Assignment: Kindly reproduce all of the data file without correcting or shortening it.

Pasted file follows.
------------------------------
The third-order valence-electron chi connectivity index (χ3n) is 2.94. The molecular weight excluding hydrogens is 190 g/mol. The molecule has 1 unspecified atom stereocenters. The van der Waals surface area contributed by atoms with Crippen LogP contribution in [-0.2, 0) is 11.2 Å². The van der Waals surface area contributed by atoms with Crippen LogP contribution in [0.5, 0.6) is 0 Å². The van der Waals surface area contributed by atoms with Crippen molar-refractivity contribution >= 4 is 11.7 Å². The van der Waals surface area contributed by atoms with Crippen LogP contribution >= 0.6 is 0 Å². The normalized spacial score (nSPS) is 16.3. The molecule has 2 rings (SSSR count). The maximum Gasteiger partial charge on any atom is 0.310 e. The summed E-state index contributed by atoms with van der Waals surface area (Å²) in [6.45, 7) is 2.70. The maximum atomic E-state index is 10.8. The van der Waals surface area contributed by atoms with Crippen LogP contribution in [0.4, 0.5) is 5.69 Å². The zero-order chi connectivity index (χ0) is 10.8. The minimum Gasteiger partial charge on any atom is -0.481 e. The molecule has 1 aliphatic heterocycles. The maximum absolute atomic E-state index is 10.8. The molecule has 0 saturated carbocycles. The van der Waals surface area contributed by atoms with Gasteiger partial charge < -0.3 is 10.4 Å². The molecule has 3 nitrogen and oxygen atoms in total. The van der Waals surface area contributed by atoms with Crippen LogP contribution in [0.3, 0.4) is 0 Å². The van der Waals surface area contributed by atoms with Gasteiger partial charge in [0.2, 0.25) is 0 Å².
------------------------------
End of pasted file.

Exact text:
The third-order valence-electron chi connectivity index (χ3n) is 2.94. The molecular weight excluding hydrogens is 190 g/mol. The molecule has 1 unspecified atom stereocenters. The van der Waals surface area contributed by atoms with Crippen LogP contribution in [-0.2, 0) is 11.2 Å². The van der Waals surface area contributed by atoms with Crippen LogP contribution in [0.5, 0.6) is 0 Å². The van der Waals surface area contributed by atoms with Crippen molar-refractivity contribution >= 4 is 11.7 Å². The van der Waals surface area contributed by atoms with Crippen LogP contribution >= 0.6 is 0 Å². The normalized spacial score (nSPS) is 16.3. The molecule has 2 rings (SSSR count). The maximum Gasteiger partial charge on any atom is 0.310 e. The summed E-state index contributed by atoms with van der Waals surface area (Å²) in [6.45, 7) is 2.70. The maximum atomic E-state index is 10.8. The van der Waals surface area contributed by atoms with Crippen LogP contribution in [0.4, 0.5) is 5.69 Å². The zero-order chi connectivity index (χ0) is 10.8. The minimum Gasteiger partial charge on any atom is -0.481 e. The molecule has 1 aliphatic heterocycles. The maximum absolute atomic E-state index is 10.8. The molecule has 0 saturated carbocycles. The van der Waals surface area contributed by atoms with Gasteiger partial charge < -0.3 is 10.4 Å². The molecule has 3 nitrogen and oxygen atoms in total. The van der Waals surface area contributed by atoms with Crippen LogP contribution in [0.3, 0.4) is 0 Å². The van der Waals surface area contributed by atoms with Gasteiger partial charge in [0.2, 0.25) is 0 Å².